Fire damages country’s biggest RLNG-based Haveli Power Plant

Another 1,200MW goes out of system in fourth rare incident in national electricity system in less than a month

A fire damaged Pakistan’s biggest RLNG-based power plant at Haveli Bahadur Shah, Jhang, the fourth such incident in the national electricity system in less than a month.

The incident has created a wave of shock among top management of the power sector and they are tight-lipped regarding the matter.

Over 1,200-megawatts went out of the energy basket with the blaze at the combined cycle power plant of Haveli Bahadur Shah following damages to Guddu Power Plant of 747-megawatt, Neelum Jehlum hydropower project of 969MW and K-Electric owned Bin Qasim-III of 450MW in the past four weeks, sources informed Minute Mirror.

At a time when the cash-strapped government seems helpless to meet the widening gap between electricity demand and supply, the energy basket was set to face over 2,900MW additional loss besides persisting shortfall of around 6,000MW, they added.

The Guddu Unit-II fire had caused around 250MW additional shortfall due to damage to one of its units among the three total.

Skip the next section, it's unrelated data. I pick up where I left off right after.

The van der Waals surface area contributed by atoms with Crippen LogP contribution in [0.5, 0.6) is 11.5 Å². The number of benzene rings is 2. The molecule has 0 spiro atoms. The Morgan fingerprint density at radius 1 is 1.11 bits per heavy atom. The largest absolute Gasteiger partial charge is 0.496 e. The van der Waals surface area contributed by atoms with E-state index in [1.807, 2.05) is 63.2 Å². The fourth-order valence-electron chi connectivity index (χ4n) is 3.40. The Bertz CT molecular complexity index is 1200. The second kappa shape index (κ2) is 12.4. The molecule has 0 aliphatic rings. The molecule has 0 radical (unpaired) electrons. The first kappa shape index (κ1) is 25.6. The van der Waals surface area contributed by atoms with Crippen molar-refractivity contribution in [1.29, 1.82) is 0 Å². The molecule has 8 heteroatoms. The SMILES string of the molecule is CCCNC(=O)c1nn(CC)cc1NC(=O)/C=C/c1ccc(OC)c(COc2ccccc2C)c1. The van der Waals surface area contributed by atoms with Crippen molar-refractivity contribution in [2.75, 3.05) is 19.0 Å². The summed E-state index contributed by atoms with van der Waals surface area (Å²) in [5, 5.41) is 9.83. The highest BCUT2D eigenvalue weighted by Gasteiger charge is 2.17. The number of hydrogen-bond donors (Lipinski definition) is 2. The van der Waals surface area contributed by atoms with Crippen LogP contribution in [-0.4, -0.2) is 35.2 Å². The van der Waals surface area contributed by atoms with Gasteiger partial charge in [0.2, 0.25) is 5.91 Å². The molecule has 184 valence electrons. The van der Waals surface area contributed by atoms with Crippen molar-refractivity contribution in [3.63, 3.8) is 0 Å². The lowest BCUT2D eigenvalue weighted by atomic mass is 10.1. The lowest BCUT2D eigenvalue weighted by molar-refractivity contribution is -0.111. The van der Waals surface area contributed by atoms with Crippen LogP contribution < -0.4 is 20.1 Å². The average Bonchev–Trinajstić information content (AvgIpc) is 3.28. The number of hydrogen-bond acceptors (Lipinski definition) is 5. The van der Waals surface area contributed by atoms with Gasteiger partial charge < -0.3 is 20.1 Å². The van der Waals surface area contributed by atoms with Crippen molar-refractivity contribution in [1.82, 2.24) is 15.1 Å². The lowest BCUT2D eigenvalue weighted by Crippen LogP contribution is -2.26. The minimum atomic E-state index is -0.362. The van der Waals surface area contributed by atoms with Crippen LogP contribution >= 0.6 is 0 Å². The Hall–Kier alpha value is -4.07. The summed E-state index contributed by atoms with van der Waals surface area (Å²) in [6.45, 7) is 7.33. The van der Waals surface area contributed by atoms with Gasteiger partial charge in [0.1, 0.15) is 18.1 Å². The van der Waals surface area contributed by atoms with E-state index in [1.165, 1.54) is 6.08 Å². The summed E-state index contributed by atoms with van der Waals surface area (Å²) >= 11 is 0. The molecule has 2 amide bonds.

Sources said it will take one to two years to bring back all four units into the system.

The fire, according to sources, broke at around 6:30pm on Tuesday at unit auxiliary transformer (UAT) of gas turbine-I (GT-I), causing tripping and damage to UAT of GT-II at 8:30pm, also damaging its automatic voltage regulator (AVR). The cause of the fire breaking out was yet to be known, but the management decided to shut the plant immediately, they said.

There is no direct loss to the national kitty as a Chinese firm is responsible for maintenance and operation of the power plant. Qatar supplies 200MMFCD re-gasified liquefied natural gas to it under the agreement signed between Doha and Islamabad in the previous PML-N tenure (2013-2018).

Similarly, the Chinese are responsible to fix the faults in Bin Qasim and Neelum Jehlum plants, they added.

A probe into the fire incident at Guddu Power Plant had held the staff responsible for Rs20 billion losses, amongst other alarming revelations. The assessment, which was written a week after the 747-megawatt Unit-II fire, cited major concerns about the plant’s lack of insurance coverage, which directly cost the state around Rs20 billion.

All the four power plants, where damages occurred due to fire or technical reasons, were installed by Chinese firms.

A top engineer of the power sector seeking anonymity raised questions on the efficiency of Chinese equipment. The incidents in sequence at a time when the government is considering to privatize the power sector are also a matter of serious consideration.

Iftikhar Alam is a correspondent writing on religion, politics, agriculture, and energy. He takes people on a rich journey through the culture of Punjab. He tweets @imiftikharalam and can be reached at